will also not result in far-reaching social changes for the same reason.
A true revolution occurs when the difference between the dominant crowd
and the one which supplants it is so great as to produce a general
social upheaval. The Reformation, the French Revolution, and the
"Bolshevist" coup d'etat in Russia, all were of this nature. A new
social leadership was established and secured by a change in each case
in the personnel of the ownership of such property as would give the
owners the desired control. In the first case there was a transfer of
property in the church estates, either to the local congregations, or
the state, or the denomination. In the second case the property
transferred was property in land, and with the Russian revolutionists
landed property was given to the peasants and vested capital turned
over to the control of industrial workers.

Those who lay all emphasis on this transfer of property naturally see
only economic causes in revolutionary movements. Economics, however, is
not a science of impersonal things. It treats rather of men's relations
to things, and hence to one another. It has to do with valuations and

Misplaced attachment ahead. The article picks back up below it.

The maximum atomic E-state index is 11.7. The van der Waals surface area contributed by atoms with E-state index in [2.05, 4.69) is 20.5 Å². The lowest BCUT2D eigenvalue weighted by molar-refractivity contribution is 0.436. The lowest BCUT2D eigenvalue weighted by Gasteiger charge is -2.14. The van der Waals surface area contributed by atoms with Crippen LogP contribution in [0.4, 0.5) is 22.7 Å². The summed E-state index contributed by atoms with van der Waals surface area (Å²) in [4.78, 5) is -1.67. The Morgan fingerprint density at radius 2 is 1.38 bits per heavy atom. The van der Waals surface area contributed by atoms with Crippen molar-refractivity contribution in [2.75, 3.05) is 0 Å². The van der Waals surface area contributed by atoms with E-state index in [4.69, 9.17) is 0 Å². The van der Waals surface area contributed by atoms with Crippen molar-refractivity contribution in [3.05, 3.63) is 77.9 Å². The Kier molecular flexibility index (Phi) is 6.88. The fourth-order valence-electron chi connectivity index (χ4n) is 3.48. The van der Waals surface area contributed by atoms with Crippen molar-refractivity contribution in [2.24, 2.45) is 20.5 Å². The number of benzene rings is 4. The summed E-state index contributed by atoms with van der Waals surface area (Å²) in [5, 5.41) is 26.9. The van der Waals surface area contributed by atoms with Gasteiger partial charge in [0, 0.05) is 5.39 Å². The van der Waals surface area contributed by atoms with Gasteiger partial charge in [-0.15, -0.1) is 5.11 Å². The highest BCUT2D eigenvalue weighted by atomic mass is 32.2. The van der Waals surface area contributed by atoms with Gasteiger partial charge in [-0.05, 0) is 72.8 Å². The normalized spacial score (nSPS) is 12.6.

principles of exchange and ownership, all of which need psychological
restatement. The transfer of the ownership of property in times of
revolution to a new class is not an end, it is a means to a new crowd's
social dominance. The doctrines, ideals, and principles believed by the
revolutionary crowd also serve this end of securing its dominance, as do
the social changes which it effects, once in power.

Revolutions do not occur directly from abuses of power, for in that case
there would be nothing but revolution all the time, since every dominant
crowd has abused its power. It is an interesting fact that revolution
generally occurs after the abuses of which the revolutionists complain
have been in great measure stopped--that is, after the ruling crowd has
begun to make efforts at reform. The Reformation occurred in the
pontificate of Leo X. If it had been the result of intolerable abuse
alone, it would have happened in the time of Alexander VI, Borgia. The
French Revolution fell upon the mild head of Louis XVI, though the
wrongs which it tried to right mostly happened in the reign of his
predecessor. In most cases the abuses, the existence of which a
revolutionary crowd uses for propaganda purposes, are in turn repeated
in new form by itself after it becomes dominant. The Reformers in the